When it comes to knowledge, like in our stories, we have the animals that teach us about the medicine plants, which teach us how we should behave. We have all these stories that relate basically to nature: the animals, the moon, the sky, the rain, the sun.

So we are very much connected with the spiritual world, not really collecting material things; it's more collecting the stories and passing them on to the new generations. That's our main goal, at least in our work with the Yawanawa foundation. We have been working very hard to bring the younger generations to value our stories more. It was our main concern in the last 20 years, as our heritage was almost lost because of colonization and many interferences from the Western world.

I agree with you! Coming from a diaspora, we try to investigate our truths and cultural links. And, I think a lot of the work with artists of colour over the last 50 years has been done to try to rediscover the spirit, and the spirit that still resides within the people living in a different environment.

That lack of ownership and self-sense that especially comes with young people…how do you give them a sense of self. You just have to offer it to them. And it's like a dinner where you offer this plate and they can pick from it, but here at least they're being offered history and stories. And I think people's oral history is important even if it's the migration of oral history.

Exactly, and in our case, we’ve been working on valuing our own knowledge and at the same time, trying to use our knowledge to bring economic means to our communities. Today our indigenous knowledge is being misused a lot by enterprises. They take our designs and use them in big stores, and nobody knows where it comes from.

Truth is, it comes from native people from Mexico, from the US, from Brazil or even Africa. Indigenous people are never compensated or recognized for those designs that are so meaningful to us. And taking part of this dialogue is so important, to protect that knowledge and art.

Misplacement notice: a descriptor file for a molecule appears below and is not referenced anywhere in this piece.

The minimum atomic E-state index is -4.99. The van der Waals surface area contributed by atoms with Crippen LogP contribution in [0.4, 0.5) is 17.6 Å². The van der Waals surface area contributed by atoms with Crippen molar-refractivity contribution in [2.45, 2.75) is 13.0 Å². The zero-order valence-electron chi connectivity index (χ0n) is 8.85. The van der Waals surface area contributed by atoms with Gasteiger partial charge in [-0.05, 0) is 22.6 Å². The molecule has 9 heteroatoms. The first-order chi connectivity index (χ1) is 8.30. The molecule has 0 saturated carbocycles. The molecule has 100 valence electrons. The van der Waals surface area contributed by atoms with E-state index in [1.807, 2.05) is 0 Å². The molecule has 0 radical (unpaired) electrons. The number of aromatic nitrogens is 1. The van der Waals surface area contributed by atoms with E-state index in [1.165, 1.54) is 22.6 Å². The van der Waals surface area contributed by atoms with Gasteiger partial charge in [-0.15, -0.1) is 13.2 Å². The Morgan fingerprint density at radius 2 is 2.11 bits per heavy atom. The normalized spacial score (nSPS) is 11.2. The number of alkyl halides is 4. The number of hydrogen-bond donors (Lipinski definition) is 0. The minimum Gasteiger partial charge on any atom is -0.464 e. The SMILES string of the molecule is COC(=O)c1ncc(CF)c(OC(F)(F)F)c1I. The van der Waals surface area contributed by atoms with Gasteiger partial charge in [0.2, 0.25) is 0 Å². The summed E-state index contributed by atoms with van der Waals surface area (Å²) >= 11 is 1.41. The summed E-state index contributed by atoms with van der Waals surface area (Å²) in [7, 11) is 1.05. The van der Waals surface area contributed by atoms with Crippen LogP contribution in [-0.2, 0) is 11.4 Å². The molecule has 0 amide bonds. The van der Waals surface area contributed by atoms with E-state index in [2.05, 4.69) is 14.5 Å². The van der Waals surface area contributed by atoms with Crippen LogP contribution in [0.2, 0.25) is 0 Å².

Everybody should recognize that there should be laws to protect the indigenous knowledge and preventing the appropriation of our culture. Even songs, sometimes I hear our songs being sung, and not recognized as Yawanawa and they make money with it.

We see that here in the cities and we see our cultural product being taken, changed, altered. I guess the disrespect starts at the source. It starts from not respecting the land and not respecting other cultural traditions and diminishing those traditions and saying they're not important.

Those issues need to be addressed. It costs nothing to acknowledge where the creativity came from, it only brings greater knowledge and a more holistic understanding of the world.

It’s important that the means of production don't come out of our hands and that we get acknowledged. And that's sometimes quite shocking when our experiences are parallel and not part of the dominant culture, how the dominant culture disregards our creativity, our talent, and it is seen as just another resource to use. That's why the ownership of being an archivist is crucial, it means you can record these things.

Watch the dialogue

English French

Explore other sessions

Five dialogue sessions covering five themes take place in 2022, each joined by thinkers in paired dialogue from diverse regions. The interdisciplinary dialogues inspire new visions for the next 50 years of World Heritage.

Safeguarding Heritage against Climate Crisis
Imagining Heritage in the Digital Dimension
Heritage in the post-COVID World
Sustainable Tourism & Sustainable Heritage
Towards a Balanced Representation of World Heritage Sites